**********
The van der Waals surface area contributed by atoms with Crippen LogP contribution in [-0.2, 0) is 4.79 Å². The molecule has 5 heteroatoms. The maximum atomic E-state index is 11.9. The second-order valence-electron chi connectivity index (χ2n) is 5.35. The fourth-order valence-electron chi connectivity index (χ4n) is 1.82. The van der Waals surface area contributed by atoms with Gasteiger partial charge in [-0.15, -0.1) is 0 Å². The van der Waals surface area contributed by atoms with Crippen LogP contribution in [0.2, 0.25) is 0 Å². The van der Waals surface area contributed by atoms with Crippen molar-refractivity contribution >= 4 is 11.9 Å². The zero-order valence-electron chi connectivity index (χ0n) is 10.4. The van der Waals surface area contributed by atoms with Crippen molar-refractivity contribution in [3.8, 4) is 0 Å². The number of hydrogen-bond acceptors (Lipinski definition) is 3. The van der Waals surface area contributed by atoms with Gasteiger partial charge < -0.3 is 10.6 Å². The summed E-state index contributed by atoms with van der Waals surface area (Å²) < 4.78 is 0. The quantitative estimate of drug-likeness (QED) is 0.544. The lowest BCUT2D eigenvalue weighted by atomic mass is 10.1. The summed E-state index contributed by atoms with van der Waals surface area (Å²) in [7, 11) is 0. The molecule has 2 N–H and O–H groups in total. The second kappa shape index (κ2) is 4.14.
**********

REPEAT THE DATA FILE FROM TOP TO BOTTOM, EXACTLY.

The van der Waals surface area contributed by atoms with Crippen LogP contribution in [-0.2, 0) is 4.79 Å². The molecule has 5 heteroatoms. The maximum atomic E-state index is 11.9. The second-order valence-electron chi connectivity index (χ2n) is 5.35. The fourth-order valence-electron chi connectivity index (χ4n) is 1.82. The van der Waals surface area contributed by atoms with Gasteiger partial charge in [-0.15, -0.1) is 0 Å². The van der Waals surface area contributed by atoms with Crippen LogP contribution in [0.2, 0.25) is 0 Å². The van der Waals surface area contributed by atoms with Crippen molar-refractivity contribution >= 4 is 11.9 Å². The zero-order valence-electron chi connectivity index (χ0n) is 10.4. The van der Waals surface area contributed by atoms with Crippen molar-refractivity contribution in [3.8, 4) is 0 Å². The number of hydrogen-bond acceptors (Lipinski definition) is 3. The van der Waals surface area contributed by atoms with Gasteiger partial charge < -0.3 is 10.6 Å². The summed E-state index contributed by atoms with van der Waals surface area (Å²) < 4.78 is 0. The quantitative estimate of drug-likeness (QED) is 0.544. The lowest BCUT2D eigenvalue weighted by atomic mass is 10.1. The summed E-state index contributed by atoms with van der Waals surface area (Å²) in [7, 11) is 0. The molecule has 2 N–H and O–H groups in total. The second kappa shape index (κ2) is 4.14.